He has won the South Island-wide title three times and been runner-up twice.
However, the gongs are not everything, says the South Taieri dairy farmer who has lost count of the number of southern district competitions he has won with his purebred Friesian calves.
To the fourth-generation farmer, it is all about taking part.
“It also gives young people who are coming into the industry an opportunity because then they can come in and say, OK, my calves are at this level, I need to do this and this to get them to being as good as the ones that won the competition whoever that may be, so that gives you a little bit of an incentive, for all those young guys to come forward and improve,” Mr Wilson said.
For instance, his neighbours and first-time entrants Gregor and Lynne Ramsay placed second behind him in the 2021 Combined South Otago, Tokomairiro and Otago-Taieri A&P Dairy Heifer On Farm Competition.
“That’s why I’d like to see more and more enter the competition, because it’s not about who wins, it’s about entering and gaining the experience and the knowledge of what you have to do to grow good calves. So that’s what it’s really about, and the sponsors we have make that all possible.”
Mr Wilson, along with the Morrison family of Inch Clutha (in-calf heifer section), were the South Otago-Taieri finalists in the Southern District Royal Agricultural Society On Farm Heifer Competition, which was judged on April 13.
The judges look for size, conformation and presentation. They look at the calves as a line, across all breeds, including cross-breeds.
If you were worried on the day about what you had not done, it was too late, Mr Wilson said.
“It’s what’s happened months and months before that, right back to the decision of what bull to use, who the sire’s going to be, the mating and all those decisions — it’s an ongoing thing.
‘‘Farmers are always looking a long way ahead, so when it gets to judging time, they’re either good or they aren’t at that point.”
In the southern competition, the other place-getters were: Dick Pierce, West Otago, second; 4 Girls Dairies, Eastern Southland, third; and Merv Livingstone, Western Southland, fourth.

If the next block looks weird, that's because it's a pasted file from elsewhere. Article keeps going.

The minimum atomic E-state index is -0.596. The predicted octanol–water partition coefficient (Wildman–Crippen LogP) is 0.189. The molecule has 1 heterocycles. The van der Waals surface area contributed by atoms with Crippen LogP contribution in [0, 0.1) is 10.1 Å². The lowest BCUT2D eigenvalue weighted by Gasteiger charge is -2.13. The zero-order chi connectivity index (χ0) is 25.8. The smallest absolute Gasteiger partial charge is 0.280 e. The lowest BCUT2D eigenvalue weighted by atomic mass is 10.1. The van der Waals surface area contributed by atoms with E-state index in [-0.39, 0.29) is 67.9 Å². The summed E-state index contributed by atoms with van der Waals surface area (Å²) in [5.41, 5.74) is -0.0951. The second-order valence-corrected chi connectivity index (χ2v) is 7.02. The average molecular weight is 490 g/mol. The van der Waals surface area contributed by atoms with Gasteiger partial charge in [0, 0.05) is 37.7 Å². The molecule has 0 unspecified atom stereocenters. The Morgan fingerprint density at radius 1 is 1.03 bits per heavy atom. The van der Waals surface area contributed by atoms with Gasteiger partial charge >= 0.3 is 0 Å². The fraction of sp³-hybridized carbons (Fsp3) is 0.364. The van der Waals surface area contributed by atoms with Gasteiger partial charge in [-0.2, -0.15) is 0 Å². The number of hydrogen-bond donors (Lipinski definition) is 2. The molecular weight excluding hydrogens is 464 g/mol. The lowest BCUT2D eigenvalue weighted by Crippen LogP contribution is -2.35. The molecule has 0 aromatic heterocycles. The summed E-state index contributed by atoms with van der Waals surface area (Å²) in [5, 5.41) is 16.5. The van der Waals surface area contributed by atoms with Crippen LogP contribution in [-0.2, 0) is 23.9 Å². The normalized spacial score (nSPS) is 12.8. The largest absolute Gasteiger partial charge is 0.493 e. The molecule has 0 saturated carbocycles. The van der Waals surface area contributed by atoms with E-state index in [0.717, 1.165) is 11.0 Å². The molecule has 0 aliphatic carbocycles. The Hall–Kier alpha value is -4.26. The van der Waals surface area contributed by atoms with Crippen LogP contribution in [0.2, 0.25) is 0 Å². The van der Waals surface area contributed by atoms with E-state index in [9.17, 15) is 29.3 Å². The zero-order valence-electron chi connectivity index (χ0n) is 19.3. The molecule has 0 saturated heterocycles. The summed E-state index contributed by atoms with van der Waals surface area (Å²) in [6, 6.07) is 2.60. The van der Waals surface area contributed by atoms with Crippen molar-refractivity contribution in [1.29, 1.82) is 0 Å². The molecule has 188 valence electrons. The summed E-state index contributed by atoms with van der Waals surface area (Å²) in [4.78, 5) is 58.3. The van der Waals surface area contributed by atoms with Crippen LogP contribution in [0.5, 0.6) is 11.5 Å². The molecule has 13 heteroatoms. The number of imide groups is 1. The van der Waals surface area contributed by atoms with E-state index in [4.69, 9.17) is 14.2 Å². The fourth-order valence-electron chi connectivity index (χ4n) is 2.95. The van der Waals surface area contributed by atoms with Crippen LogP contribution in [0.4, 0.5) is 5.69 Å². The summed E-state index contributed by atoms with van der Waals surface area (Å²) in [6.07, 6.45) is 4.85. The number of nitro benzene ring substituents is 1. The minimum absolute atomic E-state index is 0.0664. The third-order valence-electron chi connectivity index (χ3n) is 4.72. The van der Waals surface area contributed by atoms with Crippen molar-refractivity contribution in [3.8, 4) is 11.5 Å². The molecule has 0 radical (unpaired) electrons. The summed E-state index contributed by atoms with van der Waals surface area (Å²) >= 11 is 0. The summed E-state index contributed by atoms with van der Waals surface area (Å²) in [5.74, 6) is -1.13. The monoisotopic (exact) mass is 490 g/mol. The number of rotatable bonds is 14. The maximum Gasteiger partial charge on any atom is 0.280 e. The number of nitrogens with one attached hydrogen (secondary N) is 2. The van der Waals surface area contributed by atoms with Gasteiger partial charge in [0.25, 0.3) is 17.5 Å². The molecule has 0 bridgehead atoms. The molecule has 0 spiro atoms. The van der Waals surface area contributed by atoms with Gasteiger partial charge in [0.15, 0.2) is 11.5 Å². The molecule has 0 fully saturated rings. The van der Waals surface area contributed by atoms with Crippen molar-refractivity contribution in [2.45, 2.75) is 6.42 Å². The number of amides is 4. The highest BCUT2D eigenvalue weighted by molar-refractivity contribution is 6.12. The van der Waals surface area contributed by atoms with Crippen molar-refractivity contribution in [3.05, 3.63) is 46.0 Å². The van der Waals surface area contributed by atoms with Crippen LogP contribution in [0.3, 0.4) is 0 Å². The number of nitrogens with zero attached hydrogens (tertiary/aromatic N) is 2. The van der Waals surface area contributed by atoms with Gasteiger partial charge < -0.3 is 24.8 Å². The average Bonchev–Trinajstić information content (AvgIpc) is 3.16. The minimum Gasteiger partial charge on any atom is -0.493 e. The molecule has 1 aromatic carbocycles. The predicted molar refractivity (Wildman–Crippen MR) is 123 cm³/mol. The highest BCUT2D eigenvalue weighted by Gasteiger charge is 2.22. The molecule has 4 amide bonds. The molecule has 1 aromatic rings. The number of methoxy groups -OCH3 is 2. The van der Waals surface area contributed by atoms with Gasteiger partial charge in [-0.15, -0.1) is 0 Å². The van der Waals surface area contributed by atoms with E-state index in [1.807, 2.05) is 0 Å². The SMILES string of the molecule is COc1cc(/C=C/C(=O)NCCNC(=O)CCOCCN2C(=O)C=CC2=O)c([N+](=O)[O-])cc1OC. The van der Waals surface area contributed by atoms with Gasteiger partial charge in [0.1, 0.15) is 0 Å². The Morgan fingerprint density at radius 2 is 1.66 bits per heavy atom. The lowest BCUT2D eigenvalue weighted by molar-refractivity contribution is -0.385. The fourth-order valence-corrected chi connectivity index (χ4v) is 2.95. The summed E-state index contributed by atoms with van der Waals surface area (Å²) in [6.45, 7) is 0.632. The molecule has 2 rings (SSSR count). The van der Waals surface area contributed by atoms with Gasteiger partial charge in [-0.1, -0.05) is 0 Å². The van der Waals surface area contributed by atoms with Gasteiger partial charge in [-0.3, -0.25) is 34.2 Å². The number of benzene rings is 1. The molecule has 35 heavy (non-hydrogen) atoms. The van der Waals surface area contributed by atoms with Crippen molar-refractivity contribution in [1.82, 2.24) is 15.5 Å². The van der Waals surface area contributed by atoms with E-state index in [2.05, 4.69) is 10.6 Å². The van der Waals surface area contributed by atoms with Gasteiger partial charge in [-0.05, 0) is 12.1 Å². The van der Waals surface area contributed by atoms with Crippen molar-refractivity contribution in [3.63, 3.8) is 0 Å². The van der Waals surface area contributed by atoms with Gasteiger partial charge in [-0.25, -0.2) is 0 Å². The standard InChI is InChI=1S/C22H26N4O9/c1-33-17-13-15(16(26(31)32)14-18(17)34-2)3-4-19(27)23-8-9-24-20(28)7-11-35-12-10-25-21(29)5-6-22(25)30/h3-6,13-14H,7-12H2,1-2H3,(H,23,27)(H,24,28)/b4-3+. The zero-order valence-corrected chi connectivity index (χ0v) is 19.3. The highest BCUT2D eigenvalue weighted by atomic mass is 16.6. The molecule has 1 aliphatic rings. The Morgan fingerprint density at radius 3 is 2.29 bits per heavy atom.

Mr Livingstone is the Otago-Southland event convener and has been involved for 20 years.
The standard was very high, he said.
“They were top animals, and there was nothing in it, and only a point between the one that was better. A different judge, and it could gone a different way. It was the tightest I’d seen it.”
Mycolplasma bovis then the pandemic had played a part in curtailing competition in some regions latterly. There were no Central Otago or North Otago entrants this year, and without Tasman and Canterbury events, there would be no South Island Dairy Heifer Competition and Calf competition this year.
But he was happy to have revived the competition in the southern districts.
“I’m pleased to get the competition going again after Covid. There were good entries. It was good to see South Otago and Taieri so involved.”
Western Southland had 4500 heifers entered, Eastern Southland 3500 and South Otago 1700.
The competition is always held after Easter or by mid-April, in the event of a South Island-wide competition happening later in the month, and before the heifers are brought in on May 1, and the calves go out.
The in-calf heifer section was won by Tina and Sandy Simmons, of Eastern Southland; Dave Goble, of West Otago 2; Murray and Linsey Skedgwell, of Western Southland 3; Brendon Morrison, of South Otago-Taieri 4.